| Note that both "<<" and ">>" in Perl are implemented directly using
    | "<<" and ">>" in C. If "use integer" (see "Integer Arithmetic") is in
    | force then signed C integers are used, else unsigned C integers are
    | used.
    (perldoc perlop)

    So (-1 >> 1) uses unsigned integer operations. (unsigned)-1 is
    guaranteed to be the largest unsigned integer, so (-1 >> 1) is half of
    that which is half the largest signed integer (unless there are unused
    bits in the implementation, which C allows, but that's exceedingly


    [1] Although I think it's implementation-defined, not undefined.
    Peter J. Holzer, Jan 30, 2010
  10. Peng Yu

    Dr.Ruud Guest

    ITYM: "(-1) >> 1" is the largest signed integer: 0/1/.
    (a 0-bit, and then as many 1-bits as possible)
    Dr.Ruud, Jan 30, 2010
  11. Unary - binds closer than binary >>, so (-1 >> 1) is the same as
    ((-1) >> 1). So I don't see how that differs from what I wrote.


    Peter J. Holzer, Jan 30, 2010
  12. Ah, I see it now: "half the largest signed integer" should of course
    have read "the largest signed integer". Somehow I duplicated the "half".

    Peter J. Holzer, Jan 30, 2010
  13. Peng Yu

    sln Guest

    Doh, what was I thinking. Of course.

    In C, the value passed to printf using formatter %d must be an integer (signed or not).
    So the result of the division, a float, must be coerced to integer:
    printf ("%d", (int)(18446744073709551615/2) );
    Does Perl do this coersion in C or does it do its own rounding then chopping via
    custom methods?

    I guess the IEEE 87 standard is 53 bit mantissa so it can't handle a 64 bit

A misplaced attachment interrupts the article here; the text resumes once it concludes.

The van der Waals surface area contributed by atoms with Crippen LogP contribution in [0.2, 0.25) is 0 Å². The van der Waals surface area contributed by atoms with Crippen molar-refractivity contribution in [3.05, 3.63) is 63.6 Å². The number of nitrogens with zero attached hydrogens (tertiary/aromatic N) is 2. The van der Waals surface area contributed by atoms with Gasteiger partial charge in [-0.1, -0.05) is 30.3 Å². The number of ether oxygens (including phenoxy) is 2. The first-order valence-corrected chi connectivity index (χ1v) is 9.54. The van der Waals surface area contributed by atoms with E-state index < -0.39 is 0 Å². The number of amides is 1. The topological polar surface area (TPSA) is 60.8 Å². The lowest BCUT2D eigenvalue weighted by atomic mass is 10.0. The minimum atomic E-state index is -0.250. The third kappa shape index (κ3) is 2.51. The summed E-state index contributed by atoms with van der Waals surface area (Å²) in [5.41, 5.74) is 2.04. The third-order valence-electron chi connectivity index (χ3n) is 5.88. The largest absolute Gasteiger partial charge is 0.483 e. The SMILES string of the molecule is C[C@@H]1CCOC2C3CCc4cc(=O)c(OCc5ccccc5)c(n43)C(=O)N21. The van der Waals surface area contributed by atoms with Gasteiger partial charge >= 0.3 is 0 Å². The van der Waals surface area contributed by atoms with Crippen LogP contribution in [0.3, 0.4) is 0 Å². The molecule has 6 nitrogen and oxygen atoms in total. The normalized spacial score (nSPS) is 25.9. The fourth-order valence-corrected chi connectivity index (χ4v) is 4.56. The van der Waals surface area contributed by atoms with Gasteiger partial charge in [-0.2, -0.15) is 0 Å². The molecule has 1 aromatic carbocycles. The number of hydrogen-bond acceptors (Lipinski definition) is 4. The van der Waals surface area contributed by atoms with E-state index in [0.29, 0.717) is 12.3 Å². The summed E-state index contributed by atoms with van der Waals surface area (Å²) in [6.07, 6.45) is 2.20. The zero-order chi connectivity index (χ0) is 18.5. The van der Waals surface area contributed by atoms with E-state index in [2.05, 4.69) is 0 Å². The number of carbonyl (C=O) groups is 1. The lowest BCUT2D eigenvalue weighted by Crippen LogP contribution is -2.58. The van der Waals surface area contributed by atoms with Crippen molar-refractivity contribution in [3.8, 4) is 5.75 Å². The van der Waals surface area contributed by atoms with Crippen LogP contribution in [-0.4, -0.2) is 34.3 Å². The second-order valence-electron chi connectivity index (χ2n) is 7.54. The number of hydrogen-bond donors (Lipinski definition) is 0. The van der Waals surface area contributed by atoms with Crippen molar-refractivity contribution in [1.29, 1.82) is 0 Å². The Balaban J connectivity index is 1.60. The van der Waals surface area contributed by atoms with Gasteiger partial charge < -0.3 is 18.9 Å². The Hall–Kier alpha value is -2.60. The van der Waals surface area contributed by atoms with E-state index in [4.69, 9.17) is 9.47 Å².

(-1) u_integer division, but would handle 32 bit u_integers. That explains
    how printf ("%d", 4294967295/2); works, but how can the previous poster's
    64 bit result be -9223372036854775808 which is almost correct?
    If his Perl is using long-double shouldn't this extend the mantissa past 53 bits?

    As an aside, I wonder if Perl is sometimes compiled to take advantage of
    faster SSE-2 64-bit in lieu of precision 80 bit. I know when I compile C++
    I don't enable support for those instructions, and usually select precision
    over speed.

    Also, I thought cpu's do integer arithmetic +-/*


    sln, Jan 30, 2010
  14. Even if there are padding bits, the C Standard defines the unsigned
    right-shift E1 >> E2 as the integral part of E1 / (2**E2). The result
    must be a valid unsigned integer. As a result, padding bits cannot
    change the meaning of a bitshift operation.

    Philip Potter, Jan 30, 2010
  15. Yes but not necessarily a valid signed integer. More specifically

    UINT_MAX / 2 == INT_MAX

    doesn't have to be true. An unsigned int may use more or less bits for
    representing the value than a signed int.
    This isn't about the meaning but about the result. UINT_MAX >> 2 is
    always the same as UINT_MAX / 2, but this is not necessarily the same as

    Peter J. Holzer, Jan 30, 2010
  16. Since perl is written in C, it obviously does it "in C", but how exactly
    the conversion is done I don't know (and I'm currently too lazy to check
    the source). My guess is that it is a simple cast to unsigned int:

    printf "%d\n", 1E100

    prints -1 on my systems which is the same as

    printf("%d\n", (unsigned int)1E100);

    in C. Since this result is arguably wrong I wouldn't rely on it -
    somebody might someday fix it.

    I think I explained that. What wasn't clear about the explanation?
    The gcc manual says about SSE instructions:

    | For the x86-64 compiler, these extensions are enabled by default.

    So, it you are using perl on a 64 bit Linux system, it will (almost
    certainly) use SSE instructions. The speed advantage is probably small -
    interpreter overhead is likely to be much greater than the time actually
    spent in FP arithmetic.
    CPUs do what they are told.

    Peter J. Holzer, Jan 30, 2010
  17. That's a very good point. I guess this is why C provides those constants
    in the first place :)

    Philip Potter, Jan 31, 2010